\[y\left( x \right) = 4x - \frac{{1 - 9\,{{\bf{e}}^{ - 4x\,}}}}{{1 + 3\,{{\bf{e}}^{ - 4x\,}}}}\]Note that because exponentials exist everywhere and the denominator of the second term is always positive (because exponentials are always positive and adding a positive one onto that won’t change the fact that it’s positive) the interval of validity for this solution will be all real numbers.

Here is a graph of the solution.

Here is the substitution that we’ll need for this example.

\[v = 9y - x\hspace{0.25in}v' = 9y' - 1\]Plugging this into our differential equation gives,

\[\begin{align*}\frac{1}{9}\left( {v' + 1} \right) & = {{\bf{e}}^v}\\ v' & = 9{{\bf{e}}^v} - 1\\ \frac{{dv}}{{9{{\bf{e}}^v} - 1}} & = dx\hspace{0.25in} \Rightarrow \hspace{0.25in}\frac{{{{\bf{e}}^{ - v}}\,dv}}{{9 - {{\bf{e}}^{ - v}}}} = dx\end{align*}\]Note that we did a little rewrite on the separated portion to make the integrals go a little easier. By multiplying the numerator and denominator by \({{\bf{e}}^{ - v}}\) we can turn this into a fairly simply substitution integration problem. So, upon integrating both sides we get,

\[\ln \left( {9 - {{\bf{e}}^{ - v}}} \right) = x + c\]Solving for \(v\) gives,

\[\begin{align*}9 - {{\bf{e}}^{ - v}} & = {{\bf{e}}^c}{{\bf{e}}^x} = c{{\bf{e}}^x}\\ {{\bf{e}}^{ - v}} & = 9 - c{{\bf{e}}^x}\\ v & = - \ln \left( {9 - c{{\bf{e}}^x}} \right)\end{align*}\]Plugging the substitution back in and solving for \(y\) gives us,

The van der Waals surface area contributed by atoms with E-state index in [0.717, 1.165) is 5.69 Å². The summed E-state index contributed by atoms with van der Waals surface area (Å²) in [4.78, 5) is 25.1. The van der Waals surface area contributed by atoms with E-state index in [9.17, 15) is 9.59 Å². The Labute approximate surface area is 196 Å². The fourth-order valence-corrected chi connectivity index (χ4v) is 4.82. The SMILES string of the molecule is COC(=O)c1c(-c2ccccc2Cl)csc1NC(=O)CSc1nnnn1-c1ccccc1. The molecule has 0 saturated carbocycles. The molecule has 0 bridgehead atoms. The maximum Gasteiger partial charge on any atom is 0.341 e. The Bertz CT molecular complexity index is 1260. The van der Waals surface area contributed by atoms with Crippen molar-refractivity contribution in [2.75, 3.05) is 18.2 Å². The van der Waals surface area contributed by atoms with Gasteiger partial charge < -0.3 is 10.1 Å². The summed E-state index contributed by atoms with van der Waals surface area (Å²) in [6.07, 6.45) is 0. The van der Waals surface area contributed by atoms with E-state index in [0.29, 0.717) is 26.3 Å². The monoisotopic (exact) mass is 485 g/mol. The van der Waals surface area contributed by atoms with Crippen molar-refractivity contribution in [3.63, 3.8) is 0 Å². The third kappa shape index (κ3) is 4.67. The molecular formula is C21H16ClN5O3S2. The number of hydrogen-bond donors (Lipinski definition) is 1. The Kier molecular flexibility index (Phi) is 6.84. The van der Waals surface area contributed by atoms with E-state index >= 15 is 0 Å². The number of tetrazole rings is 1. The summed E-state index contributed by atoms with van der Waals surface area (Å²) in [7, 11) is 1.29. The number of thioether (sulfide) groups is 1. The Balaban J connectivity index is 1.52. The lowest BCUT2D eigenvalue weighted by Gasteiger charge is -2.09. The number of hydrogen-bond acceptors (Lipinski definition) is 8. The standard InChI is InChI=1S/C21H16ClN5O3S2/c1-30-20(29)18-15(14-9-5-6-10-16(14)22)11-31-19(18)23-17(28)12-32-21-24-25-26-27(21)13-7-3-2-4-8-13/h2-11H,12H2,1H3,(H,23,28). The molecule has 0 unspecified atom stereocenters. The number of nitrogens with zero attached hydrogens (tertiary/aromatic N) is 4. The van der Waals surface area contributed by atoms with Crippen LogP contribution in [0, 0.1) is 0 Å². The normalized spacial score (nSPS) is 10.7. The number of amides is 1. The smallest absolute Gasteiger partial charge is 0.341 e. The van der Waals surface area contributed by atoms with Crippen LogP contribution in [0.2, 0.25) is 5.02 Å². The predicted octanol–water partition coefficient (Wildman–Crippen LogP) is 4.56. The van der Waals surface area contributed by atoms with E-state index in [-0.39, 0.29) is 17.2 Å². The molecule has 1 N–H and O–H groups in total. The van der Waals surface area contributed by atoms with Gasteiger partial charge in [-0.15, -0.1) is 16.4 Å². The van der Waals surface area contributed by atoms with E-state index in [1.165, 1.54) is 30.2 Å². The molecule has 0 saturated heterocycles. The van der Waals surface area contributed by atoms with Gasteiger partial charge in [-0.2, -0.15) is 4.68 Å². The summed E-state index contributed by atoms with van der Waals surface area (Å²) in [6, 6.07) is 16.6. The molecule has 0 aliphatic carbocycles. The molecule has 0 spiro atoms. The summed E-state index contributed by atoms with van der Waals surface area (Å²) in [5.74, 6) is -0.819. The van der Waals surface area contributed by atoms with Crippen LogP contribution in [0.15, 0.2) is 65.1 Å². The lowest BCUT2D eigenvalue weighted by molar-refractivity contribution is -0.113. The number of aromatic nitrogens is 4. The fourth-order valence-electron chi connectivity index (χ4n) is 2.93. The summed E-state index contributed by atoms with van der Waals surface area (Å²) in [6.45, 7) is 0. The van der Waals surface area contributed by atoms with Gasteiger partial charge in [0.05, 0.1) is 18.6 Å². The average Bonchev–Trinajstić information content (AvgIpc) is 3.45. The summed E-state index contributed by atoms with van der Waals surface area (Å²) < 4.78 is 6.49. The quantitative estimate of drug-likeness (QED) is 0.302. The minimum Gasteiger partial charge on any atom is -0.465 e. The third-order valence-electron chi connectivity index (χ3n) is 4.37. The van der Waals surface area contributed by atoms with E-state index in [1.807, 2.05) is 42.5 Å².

\[y\left( x \right) = \frac{1}{9}\left( {x - \ln \left( {9 - c{{\bf{e}}^x}} \right)} \right)\]Next, apply the initial condition and solve for \(c\).

\[0 = y\left( 0 \right) = - \frac{1}{9}\ln \left( {9 - c} \right)\hspace{0.25in} \Rightarrow \hspace{0.25in}c = 8\]The solution is then,

\[y\left( x \right) = \frac{1}{9}\left( {x - \ln \left( {9 - 8{{\bf{e}}^x}} \right)} \right)\]Now, for the interval of validity we need to make sure that we only take logarithms of positive numbers as we’ll need to require that,

\[9 - 8{{\bf{e}}^x} > 0\hspace{0.25in} \Rightarrow \hspace{0.25in}{{\bf{e}}^x} < \frac{9}{8}\hspace{0.25in} \Rightarrow \hspace{0.25in}x < \ln \frac{9}{8} = 0.1178\]Here is a graph of the solution.

In both this section and the previous section we’ve seen that sometimes a substitution will take a differential equation that we can’t solve and turn it into one that we can solve. This idea of substitutions is an important idea and should not be forgotten. Not every differential equation can be made easier with a substitution and there is no way to show every possible substitution but remembering that a substitution may work is a good thing to do. If you get stuck on a differential equation you may try to see if a substitution of some kind will work for you.